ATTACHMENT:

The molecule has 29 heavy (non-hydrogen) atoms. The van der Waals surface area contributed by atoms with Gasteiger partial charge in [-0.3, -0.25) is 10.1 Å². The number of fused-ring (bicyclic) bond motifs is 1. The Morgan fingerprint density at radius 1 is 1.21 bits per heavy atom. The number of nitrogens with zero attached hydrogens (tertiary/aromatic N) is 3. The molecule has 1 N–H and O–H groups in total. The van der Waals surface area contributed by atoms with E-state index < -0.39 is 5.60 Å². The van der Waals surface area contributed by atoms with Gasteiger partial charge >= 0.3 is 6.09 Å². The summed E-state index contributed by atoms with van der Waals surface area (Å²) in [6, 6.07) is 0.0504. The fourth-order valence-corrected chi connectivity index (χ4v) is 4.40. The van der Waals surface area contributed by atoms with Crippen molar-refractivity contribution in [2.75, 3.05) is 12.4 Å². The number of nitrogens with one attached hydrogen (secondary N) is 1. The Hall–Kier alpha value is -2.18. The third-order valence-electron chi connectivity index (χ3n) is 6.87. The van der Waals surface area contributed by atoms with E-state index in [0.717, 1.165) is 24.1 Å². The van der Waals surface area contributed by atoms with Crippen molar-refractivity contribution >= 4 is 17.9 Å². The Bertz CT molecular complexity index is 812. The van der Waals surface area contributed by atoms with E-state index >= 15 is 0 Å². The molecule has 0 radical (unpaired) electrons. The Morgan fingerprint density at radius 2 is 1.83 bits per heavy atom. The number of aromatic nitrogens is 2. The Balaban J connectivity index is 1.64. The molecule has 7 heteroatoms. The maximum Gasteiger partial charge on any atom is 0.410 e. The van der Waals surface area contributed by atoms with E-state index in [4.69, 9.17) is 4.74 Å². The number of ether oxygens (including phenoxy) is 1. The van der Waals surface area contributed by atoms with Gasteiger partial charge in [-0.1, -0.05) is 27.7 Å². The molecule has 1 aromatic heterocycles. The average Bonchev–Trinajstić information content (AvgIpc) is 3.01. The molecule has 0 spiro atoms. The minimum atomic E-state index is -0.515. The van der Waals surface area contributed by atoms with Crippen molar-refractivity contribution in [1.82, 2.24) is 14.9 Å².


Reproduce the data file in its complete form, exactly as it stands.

The molecule has 29 heavy (non-hydrogen) atoms. The van der Waals surface area contributed by atoms with Gasteiger partial charge in [-0.3, -0.25) is 10.1 Å². The number of fused-ring (bicyclic) bond motifs is 1. The Morgan fingerprint density at radius 1 is 1.21 bits per heavy atom. The number of nitrogens with zero attached hydrogens (tertiary/aromatic N) is 3. The molecule has 1 N–H and O–H groups in total. The van der Waals surface area contributed by atoms with E-state index < -0.39 is 5.60 Å². The van der Waals surface area contributed by atoms with Gasteiger partial charge >= 0.3 is 6.09 Å². The summed E-state index contributed by atoms with van der Waals surface area (Å²) in [6, 6.07) is 0.0504. The fourth-order valence-corrected chi connectivity index (χ4v) is 4.40. The van der Waals surface area contributed by atoms with Crippen molar-refractivity contribution in [2.75, 3.05) is 12.4 Å². The number of nitrogens with one attached hydrogen (secondary N) is 1. The Hall–Kier alpha value is -2.18. The third-order valence-electron chi connectivity index (χ3n) is 6.87. The van der Waals surface area contributed by atoms with E-state index in [0.717, 1.165) is 24.1 Å². The van der Waals surface area contributed by atoms with Crippen molar-refractivity contribution >= 4 is 17.9 Å². The Bertz CT molecular complexity index is 812. The van der Waals surface area contributed by atoms with E-state index >= 15 is 0 Å². The molecule has 0 radical (unpaired) electrons. The Morgan fingerprint density at radius 2 is 1.83 bits per heavy atom. The number of aromatic nitrogens is 2. The Balaban J connectivity index is 1.64. The molecule has 7 heteroatoms. The maximum Gasteiger partial charge on any atom is 0.410 e. The van der Waals surface area contributed by atoms with E-state index in [4.69, 9.17) is 4.74 Å². The number of ether oxygens (including phenoxy) is 1. The van der Waals surface area contributed by atoms with Gasteiger partial charge in [-0.1, -0.05) is 27.7 Å². The molecule has 1 aromatic heterocycles. The average Bonchev–Trinajstić information content (AvgIpc) is 3.01. The molecule has 0 spiro atoms. The minimum atomic E-state index is -0.515. The van der Waals surface area contributed by atoms with Crippen molar-refractivity contribution in [1.82, 2.24) is 14.9 Å².